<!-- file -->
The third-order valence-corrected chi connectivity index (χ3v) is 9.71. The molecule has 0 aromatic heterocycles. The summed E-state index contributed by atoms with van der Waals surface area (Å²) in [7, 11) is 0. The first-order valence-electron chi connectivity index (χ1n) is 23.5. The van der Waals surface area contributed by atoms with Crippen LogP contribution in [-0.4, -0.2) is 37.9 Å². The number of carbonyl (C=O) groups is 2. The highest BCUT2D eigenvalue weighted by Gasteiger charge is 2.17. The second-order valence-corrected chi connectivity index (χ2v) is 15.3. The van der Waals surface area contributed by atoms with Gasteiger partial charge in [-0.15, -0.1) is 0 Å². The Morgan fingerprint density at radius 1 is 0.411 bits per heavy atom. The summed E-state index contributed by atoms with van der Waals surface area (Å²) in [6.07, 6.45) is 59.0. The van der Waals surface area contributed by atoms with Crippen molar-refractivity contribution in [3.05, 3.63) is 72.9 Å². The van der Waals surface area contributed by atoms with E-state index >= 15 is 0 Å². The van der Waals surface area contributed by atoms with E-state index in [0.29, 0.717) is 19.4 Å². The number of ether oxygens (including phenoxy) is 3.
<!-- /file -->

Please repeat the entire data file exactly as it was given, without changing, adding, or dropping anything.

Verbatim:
The third-order valence-corrected chi connectivity index (χ3v) is 9.71. The molecule has 0 aromatic heterocycles. The summed E-state index contributed by atoms with van der Waals surface area (Å²) in [7, 11) is 0. The first-order valence-electron chi connectivity index (χ1n) is 23.5. The van der Waals surface area contributed by atoms with Crippen LogP contribution in [-0.4, -0.2) is 37.9 Å². The number of carbonyl (C=O) groups is 2. The highest BCUT2D eigenvalue weighted by Gasteiger charge is 2.17. The second-order valence-corrected chi connectivity index (χ2v) is 15.3. The van der Waals surface area contributed by atoms with Gasteiger partial charge in [-0.15, -0.1) is 0 Å². The Morgan fingerprint density at radius 1 is 0.411 bits per heavy atom. The summed E-state index contributed by atoms with van der Waals surface area (Å²) in [6.07, 6.45) is 59.0. The van der Waals surface area contributed by atoms with Crippen molar-refractivity contribution in [3.05, 3.63) is 72.9 Å². The van der Waals surface area contributed by atoms with E-state index >= 15 is 0 Å². The van der Waals surface area contributed by atoms with E-state index in [0.29, 0.717) is 19.4 Å². The number of ether oxygens (including phenoxy) is 3.